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      Security Council to Discuss Syria, Again

      Envoys from Britain, China, France, Russia and the United States will meet Wednesday night to discuss the situation in Syria.
      By Elad Benari
      First Publish: 9/12/2013, 12:12 AM

      UN Security Council
      UN Security Council
      AFP photo

      Envoys from Britain, China, France, Russia and the United States - the permanent veto-wielding members of the UN Security Council - will meet Wednesday night to discuss the situation in Syria, diplomats said, according to AFP.

      UN Secretary General Ban Ki-moon said earlier that the failure to halt atrocities in the war-torn country had become a new stain on the reputation of the world body and the Security Council powers.

      France, Britain and the United States on Tuesday pressed for a Council resolution that would impose tough consequences should Damascus fail to hand over control of its banned chemical weapons.

      Russian Foreign Minister Sergei Lavrov, however, said it would be "unacceptable" for the 15-nation Council to pass a text that puts the blame on President Bashar Al-Assad for an August 21 attack in the Damascus suburbs.

      A Council meeting scheduled for Tuesday was canceled at the last minute at Moscow's request.

      France has indicated it is ready to modify, within limits, its draft resolution but intends to keep the military option on the table as a means of pressuring the Assad regime.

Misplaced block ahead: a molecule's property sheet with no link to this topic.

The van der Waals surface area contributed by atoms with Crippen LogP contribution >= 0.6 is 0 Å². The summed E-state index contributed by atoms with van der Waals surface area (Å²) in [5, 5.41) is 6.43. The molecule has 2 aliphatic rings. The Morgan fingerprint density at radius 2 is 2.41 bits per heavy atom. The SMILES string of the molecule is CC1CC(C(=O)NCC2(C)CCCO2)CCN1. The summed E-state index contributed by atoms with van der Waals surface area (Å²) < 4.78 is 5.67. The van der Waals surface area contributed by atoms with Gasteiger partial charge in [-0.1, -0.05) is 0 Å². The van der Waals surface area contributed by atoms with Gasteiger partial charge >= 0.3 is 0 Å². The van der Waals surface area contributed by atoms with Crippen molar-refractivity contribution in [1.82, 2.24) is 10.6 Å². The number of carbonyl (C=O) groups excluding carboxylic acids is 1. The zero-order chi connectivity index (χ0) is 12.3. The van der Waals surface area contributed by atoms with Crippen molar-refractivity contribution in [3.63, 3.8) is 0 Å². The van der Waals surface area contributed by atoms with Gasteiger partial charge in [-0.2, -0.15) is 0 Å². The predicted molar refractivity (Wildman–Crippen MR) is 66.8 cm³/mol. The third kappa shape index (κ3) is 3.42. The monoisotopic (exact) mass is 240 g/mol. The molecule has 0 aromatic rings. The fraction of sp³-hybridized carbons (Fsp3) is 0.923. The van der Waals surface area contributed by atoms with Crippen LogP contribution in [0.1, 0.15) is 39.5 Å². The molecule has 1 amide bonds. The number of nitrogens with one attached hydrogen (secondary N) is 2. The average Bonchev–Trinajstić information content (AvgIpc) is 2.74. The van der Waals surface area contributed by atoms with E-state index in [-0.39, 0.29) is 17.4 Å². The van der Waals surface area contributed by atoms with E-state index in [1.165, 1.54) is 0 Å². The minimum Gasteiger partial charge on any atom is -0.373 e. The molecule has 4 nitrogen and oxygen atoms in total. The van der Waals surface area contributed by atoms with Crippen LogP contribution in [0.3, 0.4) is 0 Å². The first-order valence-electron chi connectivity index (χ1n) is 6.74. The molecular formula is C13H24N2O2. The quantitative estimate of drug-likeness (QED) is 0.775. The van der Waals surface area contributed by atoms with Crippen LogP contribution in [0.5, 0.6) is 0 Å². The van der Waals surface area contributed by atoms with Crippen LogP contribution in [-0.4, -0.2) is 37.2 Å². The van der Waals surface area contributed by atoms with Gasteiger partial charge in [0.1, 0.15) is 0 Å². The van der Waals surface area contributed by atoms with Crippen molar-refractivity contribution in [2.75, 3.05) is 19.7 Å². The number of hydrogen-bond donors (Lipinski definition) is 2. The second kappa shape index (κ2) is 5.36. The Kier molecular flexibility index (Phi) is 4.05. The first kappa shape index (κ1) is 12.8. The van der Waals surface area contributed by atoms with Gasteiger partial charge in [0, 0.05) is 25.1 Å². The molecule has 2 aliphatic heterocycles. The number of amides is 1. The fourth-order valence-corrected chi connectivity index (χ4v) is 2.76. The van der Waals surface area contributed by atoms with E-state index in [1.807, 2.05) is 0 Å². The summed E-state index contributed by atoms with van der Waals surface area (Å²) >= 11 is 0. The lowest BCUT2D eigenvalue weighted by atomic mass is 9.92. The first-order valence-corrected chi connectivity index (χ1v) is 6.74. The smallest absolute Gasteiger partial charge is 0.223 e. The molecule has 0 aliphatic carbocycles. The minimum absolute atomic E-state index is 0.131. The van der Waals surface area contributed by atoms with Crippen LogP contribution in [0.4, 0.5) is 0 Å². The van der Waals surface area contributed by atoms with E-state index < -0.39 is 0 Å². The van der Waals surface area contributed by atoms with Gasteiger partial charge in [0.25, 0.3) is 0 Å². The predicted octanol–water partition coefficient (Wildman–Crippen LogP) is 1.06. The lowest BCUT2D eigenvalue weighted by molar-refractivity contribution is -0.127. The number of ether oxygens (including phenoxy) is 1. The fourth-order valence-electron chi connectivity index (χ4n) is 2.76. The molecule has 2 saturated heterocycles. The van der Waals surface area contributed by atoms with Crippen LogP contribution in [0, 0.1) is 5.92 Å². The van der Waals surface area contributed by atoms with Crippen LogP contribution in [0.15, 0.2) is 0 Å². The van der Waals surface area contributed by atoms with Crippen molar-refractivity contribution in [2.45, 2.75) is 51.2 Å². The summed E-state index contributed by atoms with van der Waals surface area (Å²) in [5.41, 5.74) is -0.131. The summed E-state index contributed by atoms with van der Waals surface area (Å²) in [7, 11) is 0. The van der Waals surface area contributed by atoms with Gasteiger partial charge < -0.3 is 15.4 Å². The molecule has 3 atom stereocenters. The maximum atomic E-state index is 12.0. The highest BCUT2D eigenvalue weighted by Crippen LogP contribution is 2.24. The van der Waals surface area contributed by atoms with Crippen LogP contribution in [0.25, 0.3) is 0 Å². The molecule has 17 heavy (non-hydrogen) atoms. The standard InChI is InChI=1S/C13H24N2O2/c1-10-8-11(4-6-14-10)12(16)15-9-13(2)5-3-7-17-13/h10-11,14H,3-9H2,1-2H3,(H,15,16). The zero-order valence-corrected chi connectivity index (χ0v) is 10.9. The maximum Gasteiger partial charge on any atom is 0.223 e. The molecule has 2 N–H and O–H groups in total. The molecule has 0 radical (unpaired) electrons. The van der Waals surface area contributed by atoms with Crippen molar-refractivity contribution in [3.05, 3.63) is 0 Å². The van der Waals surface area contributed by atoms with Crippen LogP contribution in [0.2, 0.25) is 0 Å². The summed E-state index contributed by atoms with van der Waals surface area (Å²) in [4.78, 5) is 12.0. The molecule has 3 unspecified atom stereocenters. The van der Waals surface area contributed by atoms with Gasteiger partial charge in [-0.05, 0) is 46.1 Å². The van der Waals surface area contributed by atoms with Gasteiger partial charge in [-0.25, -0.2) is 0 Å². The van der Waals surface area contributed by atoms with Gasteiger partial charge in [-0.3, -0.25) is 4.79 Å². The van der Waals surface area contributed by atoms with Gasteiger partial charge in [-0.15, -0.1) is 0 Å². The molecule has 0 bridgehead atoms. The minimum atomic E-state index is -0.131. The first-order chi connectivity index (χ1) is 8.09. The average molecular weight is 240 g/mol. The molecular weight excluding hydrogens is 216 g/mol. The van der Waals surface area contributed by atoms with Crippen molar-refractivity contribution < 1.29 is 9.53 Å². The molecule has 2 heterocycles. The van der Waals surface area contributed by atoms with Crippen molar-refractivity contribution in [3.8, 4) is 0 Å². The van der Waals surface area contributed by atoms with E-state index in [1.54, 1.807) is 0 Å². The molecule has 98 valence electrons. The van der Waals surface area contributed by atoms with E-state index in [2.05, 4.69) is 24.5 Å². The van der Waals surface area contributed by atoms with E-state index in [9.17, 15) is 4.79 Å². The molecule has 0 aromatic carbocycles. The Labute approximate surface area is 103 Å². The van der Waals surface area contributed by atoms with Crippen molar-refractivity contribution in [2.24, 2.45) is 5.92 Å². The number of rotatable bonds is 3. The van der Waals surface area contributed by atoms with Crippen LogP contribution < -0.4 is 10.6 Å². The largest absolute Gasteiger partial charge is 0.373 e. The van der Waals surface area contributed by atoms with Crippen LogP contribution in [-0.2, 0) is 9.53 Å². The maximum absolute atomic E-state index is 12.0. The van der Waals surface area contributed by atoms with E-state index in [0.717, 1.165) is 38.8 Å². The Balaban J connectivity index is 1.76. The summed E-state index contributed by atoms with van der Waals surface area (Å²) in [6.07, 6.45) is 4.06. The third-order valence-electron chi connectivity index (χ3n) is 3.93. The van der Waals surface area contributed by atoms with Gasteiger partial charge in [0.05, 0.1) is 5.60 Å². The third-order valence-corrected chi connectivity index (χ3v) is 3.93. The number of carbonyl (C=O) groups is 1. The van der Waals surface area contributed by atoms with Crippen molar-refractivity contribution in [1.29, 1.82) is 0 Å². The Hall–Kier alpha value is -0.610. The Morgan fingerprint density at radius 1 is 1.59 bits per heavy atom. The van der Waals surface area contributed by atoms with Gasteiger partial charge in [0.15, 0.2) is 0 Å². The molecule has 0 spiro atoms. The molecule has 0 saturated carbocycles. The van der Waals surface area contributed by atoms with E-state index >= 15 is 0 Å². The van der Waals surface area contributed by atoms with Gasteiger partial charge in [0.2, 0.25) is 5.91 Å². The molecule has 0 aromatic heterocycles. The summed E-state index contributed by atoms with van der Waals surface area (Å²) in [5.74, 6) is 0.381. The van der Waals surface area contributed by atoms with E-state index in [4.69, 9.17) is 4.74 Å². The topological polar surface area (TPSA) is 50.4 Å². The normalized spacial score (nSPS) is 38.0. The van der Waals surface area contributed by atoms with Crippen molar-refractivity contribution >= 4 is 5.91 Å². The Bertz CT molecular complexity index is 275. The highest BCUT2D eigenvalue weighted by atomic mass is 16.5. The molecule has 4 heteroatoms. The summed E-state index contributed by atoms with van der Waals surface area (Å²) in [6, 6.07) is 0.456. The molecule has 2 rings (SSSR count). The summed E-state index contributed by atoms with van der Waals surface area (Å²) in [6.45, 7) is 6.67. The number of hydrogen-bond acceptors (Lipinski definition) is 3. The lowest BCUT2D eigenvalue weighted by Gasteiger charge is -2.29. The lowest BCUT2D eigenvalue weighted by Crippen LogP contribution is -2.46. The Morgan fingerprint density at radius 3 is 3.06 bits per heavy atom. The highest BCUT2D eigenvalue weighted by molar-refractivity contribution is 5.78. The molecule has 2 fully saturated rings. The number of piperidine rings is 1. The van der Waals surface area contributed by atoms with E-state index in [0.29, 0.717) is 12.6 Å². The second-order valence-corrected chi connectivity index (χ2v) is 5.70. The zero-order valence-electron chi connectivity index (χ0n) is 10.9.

The Security Council has failed for more than two years to agree on a resolution on Syria, mostly because China and Russia, close allies of Assad, have used their veto power on such resolutions.

      At Russia's urging, Damascus has said it wants to put its arsenal of chemical weapons under international supervision in compliance with the 1993 convention banning the weapons.

      Russia has provided the United States with a plan for controlling the weapons, to be discussed Thursday in Geneva by the U.S. and Russian foreign ministers, according to a Russian government source.

      In an address to the nation on Tuesday night, President Barack Obama laid the case for attacking in Syria in response to a chemical weapons attack on August 21, but said he would give the Russian proposal a chance.